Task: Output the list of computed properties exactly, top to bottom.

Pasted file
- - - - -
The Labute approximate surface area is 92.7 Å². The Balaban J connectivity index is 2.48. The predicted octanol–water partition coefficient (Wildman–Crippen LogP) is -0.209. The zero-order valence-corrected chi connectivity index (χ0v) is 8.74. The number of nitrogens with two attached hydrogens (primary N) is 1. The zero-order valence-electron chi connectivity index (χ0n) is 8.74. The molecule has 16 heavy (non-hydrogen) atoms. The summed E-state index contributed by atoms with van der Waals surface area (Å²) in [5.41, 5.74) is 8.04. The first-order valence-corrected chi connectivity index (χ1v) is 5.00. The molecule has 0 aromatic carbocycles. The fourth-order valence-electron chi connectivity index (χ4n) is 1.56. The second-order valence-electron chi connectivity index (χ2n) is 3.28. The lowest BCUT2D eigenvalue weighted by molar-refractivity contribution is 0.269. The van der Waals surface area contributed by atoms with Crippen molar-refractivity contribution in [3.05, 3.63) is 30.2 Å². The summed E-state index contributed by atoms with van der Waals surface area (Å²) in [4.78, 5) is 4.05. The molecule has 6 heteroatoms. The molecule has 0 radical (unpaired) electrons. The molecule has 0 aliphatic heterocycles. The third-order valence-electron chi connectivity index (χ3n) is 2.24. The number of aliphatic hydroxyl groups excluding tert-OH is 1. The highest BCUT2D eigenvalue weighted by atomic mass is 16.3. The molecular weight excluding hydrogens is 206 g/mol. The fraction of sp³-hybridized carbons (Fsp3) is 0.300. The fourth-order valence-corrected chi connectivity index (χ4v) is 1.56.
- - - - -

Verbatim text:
The Labute approximate surface area is 92.7 Å². The Balaban J connectivity index is 2.48. The predicted octanol–water partition coefficient (Wildman–Crippen LogP) is -0.209. The zero-order valence-corrected chi connectivity index (χ0v) is 8.74. The number of nitrogens with two attached hydrogens (primary N) is 1. The zero-order valence-electron chi connectivity index (χ0n) is 8.74. The molecule has 16 heavy (non-hydrogen) atoms. The summed E-state index contributed by atoms with van der Waals surface area (Å²) in [5.41, 5.74) is 8.04. The first-order valence-corrected chi connectivity index (χ1v) is 5.00. The molecule has 0 aromatic carbocycles. The fourth-order valence-electron chi connectivity index (χ4n) is 1.56. The second-order valence-electron chi connectivity index (χ2n) is 3.28. The lowest BCUT2D eigenvalue weighted by molar-refractivity contribution is 0.269. The van der Waals surface area contributed by atoms with Crippen molar-refractivity contribution in [3.05, 3.63) is 30.2 Å². The summed E-state index contributed by atoms with van der Waals surface area (Å²) in [4.78, 5) is 4.05. The molecule has 6 heteroatoms. The molecule has 0 radical (unpaired) electrons. The molecule has 0 aliphatic heterocycles. The third-order valence-electron chi connectivity index (χ3n) is 2.24. The number of aliphatic hydroxyl groups excluding tert-OH is 1. The highest BCUT2D eigenvalue weighted by atomic mass is 16.3. The molecular weight excluding hydrogens is 206 g/mol. The fraction of sp³-hybridized carbons (Fsp3) is 0.300. The fourth-order valence-corrected chi connectivity index (χ4v) is 1.56.